Sunday, December 28, 2008

African ministers say share water to combat hunger

African ministers say share water to combat hunger

'African states lack the resources to deal alone with climate change and must share water better to feed growing populations, government ministers said at a water conference in Libya on Wednesday.

The world's poorest continent has failed to feed a fast-growing population due to under-investment, bad farm management and more frequent droughts and floods, leaving it hooked on food imports.

The cost of those imports soared to $49.4 billion in 2008 from $10.5 billion in 2005 as world prices jumped, according to the Food and Agriculture Organization of the United Nations.

That has put a massive strain on state budgets in countries that subsidize imports to make them more affordable.

Of 36 countries grappling with food crises, 21 are in Africa and the World Food Program estimates that nearly a sixth of the world's population -- almost 1 billion people -- are hungry.

African officials meeting over three days in the Libyan city of Sirte said governments should redouble a 2003 promise to commit 10 percent of national budgets to boosting farm output, according to their final declaration.

With droughts and flash flooding increasingly common, they called for more modern irrigation systems that store water and channel it where and when it is needed.

They agreed to seal more region-wide deals to share the water stored in rivers, lakes and underground.

Cooperation would be strengthened on weather forecasting and early warning systems to minimize the impact of drought, desertification, floods and pests.

"Together we must find concrete and effective measures to address the issues of water in Africa, in a spirit of shared responsibility," Jacques Diouf, Director General of the Food and Agriculture Organization of the United Nations, told delegates.

The ministers also decided to establish continent-wide information systems to better coordinate farm output and make commodity trade more efficient.

The skills and the resources to make Africa self-sufficient exist if only governments would cooperate on managing their water, delegates said.'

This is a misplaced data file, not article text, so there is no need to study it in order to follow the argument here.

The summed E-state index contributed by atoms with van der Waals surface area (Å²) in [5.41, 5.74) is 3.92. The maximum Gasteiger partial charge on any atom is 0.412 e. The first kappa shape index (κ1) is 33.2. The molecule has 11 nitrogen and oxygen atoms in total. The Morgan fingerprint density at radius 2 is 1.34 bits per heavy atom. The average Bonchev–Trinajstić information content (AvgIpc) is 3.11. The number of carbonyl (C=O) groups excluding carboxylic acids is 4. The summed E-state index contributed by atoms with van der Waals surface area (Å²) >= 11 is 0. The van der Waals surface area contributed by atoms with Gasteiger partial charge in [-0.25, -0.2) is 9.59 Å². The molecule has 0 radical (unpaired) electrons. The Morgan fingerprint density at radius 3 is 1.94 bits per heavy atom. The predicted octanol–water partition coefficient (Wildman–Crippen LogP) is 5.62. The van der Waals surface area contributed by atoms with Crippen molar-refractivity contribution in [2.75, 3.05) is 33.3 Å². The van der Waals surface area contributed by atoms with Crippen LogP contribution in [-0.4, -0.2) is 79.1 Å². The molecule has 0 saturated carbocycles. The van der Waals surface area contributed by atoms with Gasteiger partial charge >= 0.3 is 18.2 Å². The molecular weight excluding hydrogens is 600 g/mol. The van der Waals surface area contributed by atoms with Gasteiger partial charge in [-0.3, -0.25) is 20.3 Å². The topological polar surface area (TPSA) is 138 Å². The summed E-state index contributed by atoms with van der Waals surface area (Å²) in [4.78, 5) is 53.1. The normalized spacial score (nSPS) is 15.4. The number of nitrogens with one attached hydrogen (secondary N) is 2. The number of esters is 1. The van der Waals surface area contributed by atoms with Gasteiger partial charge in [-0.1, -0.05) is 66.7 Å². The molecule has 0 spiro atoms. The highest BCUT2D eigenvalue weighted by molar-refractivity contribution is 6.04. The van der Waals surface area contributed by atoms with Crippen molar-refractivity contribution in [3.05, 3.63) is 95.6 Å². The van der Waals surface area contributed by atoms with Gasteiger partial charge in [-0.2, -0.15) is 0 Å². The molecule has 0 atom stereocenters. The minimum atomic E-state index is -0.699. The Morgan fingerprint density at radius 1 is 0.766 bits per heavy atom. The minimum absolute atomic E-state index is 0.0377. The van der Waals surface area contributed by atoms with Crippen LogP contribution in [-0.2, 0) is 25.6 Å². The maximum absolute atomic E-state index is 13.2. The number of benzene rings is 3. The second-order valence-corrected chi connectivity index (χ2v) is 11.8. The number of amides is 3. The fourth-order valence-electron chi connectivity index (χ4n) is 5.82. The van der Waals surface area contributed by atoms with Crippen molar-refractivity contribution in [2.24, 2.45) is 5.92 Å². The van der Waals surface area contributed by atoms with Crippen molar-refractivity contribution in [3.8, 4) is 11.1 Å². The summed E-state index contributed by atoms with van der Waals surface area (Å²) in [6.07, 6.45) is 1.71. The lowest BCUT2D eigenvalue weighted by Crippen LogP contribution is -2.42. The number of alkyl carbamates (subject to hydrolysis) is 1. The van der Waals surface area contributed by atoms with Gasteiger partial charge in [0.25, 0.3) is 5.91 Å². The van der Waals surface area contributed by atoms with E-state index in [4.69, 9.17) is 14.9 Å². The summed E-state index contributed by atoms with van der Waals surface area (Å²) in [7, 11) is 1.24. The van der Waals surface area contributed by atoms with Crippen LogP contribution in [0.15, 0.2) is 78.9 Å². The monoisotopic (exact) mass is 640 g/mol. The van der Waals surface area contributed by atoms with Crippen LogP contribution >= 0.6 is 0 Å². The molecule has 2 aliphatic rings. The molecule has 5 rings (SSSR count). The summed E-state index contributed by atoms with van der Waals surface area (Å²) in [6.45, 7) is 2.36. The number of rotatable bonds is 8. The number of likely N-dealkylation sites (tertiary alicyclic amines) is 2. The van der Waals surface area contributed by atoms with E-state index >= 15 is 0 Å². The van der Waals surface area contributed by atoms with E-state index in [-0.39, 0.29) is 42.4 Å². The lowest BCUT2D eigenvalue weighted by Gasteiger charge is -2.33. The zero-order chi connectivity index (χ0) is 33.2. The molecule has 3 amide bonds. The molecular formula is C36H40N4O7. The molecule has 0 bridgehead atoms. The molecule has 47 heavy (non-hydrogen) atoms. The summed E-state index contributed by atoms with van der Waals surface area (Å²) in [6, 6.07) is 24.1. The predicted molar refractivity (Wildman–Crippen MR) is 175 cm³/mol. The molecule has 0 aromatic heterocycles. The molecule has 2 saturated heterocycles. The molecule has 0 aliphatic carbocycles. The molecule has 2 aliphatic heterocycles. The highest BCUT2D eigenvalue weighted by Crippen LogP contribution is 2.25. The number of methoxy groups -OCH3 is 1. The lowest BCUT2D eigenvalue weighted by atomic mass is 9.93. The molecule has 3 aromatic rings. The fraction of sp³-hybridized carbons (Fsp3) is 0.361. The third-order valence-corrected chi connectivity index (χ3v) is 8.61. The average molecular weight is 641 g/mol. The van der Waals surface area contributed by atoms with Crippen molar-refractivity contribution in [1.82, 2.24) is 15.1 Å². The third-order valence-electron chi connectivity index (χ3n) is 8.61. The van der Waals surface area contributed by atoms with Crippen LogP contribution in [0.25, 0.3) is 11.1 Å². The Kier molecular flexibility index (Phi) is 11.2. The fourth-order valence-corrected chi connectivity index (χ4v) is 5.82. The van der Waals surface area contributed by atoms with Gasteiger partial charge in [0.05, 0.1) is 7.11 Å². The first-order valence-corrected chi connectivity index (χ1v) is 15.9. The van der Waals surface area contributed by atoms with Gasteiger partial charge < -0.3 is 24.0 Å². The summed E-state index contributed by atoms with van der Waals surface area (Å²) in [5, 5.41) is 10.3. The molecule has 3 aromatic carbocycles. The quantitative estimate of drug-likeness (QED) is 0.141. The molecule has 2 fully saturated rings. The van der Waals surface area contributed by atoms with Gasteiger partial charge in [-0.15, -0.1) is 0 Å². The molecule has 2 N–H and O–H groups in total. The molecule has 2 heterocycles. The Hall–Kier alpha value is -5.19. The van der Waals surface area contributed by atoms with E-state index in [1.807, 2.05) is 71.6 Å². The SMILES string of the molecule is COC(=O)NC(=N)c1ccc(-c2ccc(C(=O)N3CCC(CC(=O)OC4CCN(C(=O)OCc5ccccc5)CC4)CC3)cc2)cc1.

And not only to combat hunger, but to combat war. This is the most crucial environmental crisis facing Africa right now: water scarcity. It is such because it is bringing with it hunger, famine, malnutrition, drought, disease, and war. A scarcity of water combined with a scarcity of education and opportunity to help the people of Africa become self sufficient is at the crux of the wars they face as well. However, so many countries in Africa are being run by corruption in order to take their resources as in the case of Sudan, that it is hard to now comprehend a pact that will allow the people the self determination they need to survive.

In my view there is also too much interference from government agencies such as the World Bank and WTO that prevent access to food and keep prices high thus perpetuating the poverty of countries in Africa that rely solely on imports of food, much of it now genetically modified in an attempt to force this technology on farmers for profit.

There is no reason why farmers in Africa cannot have access to natural seeds that will grow their own food naturally for them to stimulate the economies of their countries, save for a concerted effort by world organizations and governments to control the production and access to food and water for profit. And this I fear will become more prevalent due to climate change as we are seeing glaciers in Africa melting as well at a more rapid pace than predicted, which also puts water resources for many in jeopardy.

To come to an amicable agreement among African states to share water for agricultual purposes in an efficient way (drip irrigation particularly) is definitely a step in the right direction. The fulfillment of that goal however, is what is unclear at the moment as we see so much of Africa in the throse of turmoil, war, and corruption. Water is the key to their sustainability and must be made accessible to the poor without cost in order to allow them to be able to feed themselves and live with dignity. Water can combat hunger, war, disease, and hopelessness. It must be the lynchpin to any plan to lift Africa into a sustainable future.

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